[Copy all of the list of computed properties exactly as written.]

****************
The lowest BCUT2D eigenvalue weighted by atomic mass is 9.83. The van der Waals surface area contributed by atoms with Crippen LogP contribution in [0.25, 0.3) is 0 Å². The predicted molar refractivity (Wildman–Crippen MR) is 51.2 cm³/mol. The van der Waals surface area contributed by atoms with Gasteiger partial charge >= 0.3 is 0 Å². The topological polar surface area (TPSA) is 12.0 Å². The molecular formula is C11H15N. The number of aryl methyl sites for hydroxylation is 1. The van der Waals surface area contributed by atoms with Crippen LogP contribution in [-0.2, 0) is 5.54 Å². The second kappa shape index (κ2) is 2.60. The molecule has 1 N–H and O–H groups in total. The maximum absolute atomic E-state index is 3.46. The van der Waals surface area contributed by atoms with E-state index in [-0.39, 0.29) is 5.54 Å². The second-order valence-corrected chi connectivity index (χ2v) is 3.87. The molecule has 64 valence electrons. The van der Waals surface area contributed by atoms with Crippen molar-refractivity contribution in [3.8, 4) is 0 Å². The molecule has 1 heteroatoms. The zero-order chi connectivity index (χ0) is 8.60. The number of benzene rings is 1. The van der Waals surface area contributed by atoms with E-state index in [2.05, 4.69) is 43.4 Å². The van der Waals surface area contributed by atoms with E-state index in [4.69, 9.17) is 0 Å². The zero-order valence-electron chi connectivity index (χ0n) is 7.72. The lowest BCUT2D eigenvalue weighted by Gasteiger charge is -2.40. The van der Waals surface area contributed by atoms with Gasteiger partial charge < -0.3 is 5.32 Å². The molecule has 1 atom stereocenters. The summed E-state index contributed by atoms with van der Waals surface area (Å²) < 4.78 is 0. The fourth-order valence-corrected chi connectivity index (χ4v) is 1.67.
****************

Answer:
The lowest BCUT2D eigenvalue weighted by atomic mass is 9.83. The van der Waals surface area contributed by atoms with Crippen LogP contribution in [0.25, 0.3) is 0 Å². The predicted molar refractivity (Wildman–Crippen MR) is 51.2 cm³/mol. The van der Waals surface area contributed by atoms with Gasteiger partial charge >= 0.3 is 0 Å². The topological polar surface area (TPSA) is 12.0 Å². The molecular formula is C11H15N. The number of aryl methyl sites for hydroxylation is 1. The van der Waals surface area contributed by atoms with Crippen LogP contribution in [-0.2, 0) is 5.54 Å². The second kappa shape index (κ2) is 2.60. The molecule has 1 N–H and O–H groups in total. The maximum absolute atomic E-state index is 3.46. The van der Waals surface area contributed by atoms with E-state index in [-0.39, 0.29) is 5.54 Å². The second-order valence-corrected chi connectivity index (χ2v) is 3.87. The molecule has 64 valence electrons. The van der Waals surface area contributed by atoms with Crippen molar-refractivity contribution in [3.8, 4) is 0 Å². The molecule has 1 heteroatoms. The zero-order chi connectivity index (χ0) is 8.60. The number of benzene rings is 1. The van der Waals surface area contributed by atoms with E-state index in [2.05, 4.69) is 43.4 Å². The van der Waals surface area contributed by atoms with E-state index in [4.69, 9.17) is 0 Å². The zero-order valence-electron chi connectivity index (χ0n) is 7.72. The lowest BCUT2D eigenvalue weighted by Gasteiger charge is -2.40. The van der Waals surface area contributed by atoms with Gasteiger partial charge < -0.3 is 5.32 Å². The molecule has 1 atom stereocenters. The summed E-state index contributed by atoms with van der Waals surface area (Å²) < 4.78 is 0. The fourth-order valence-corrected chi connectivity index (χ4v) is 1.67.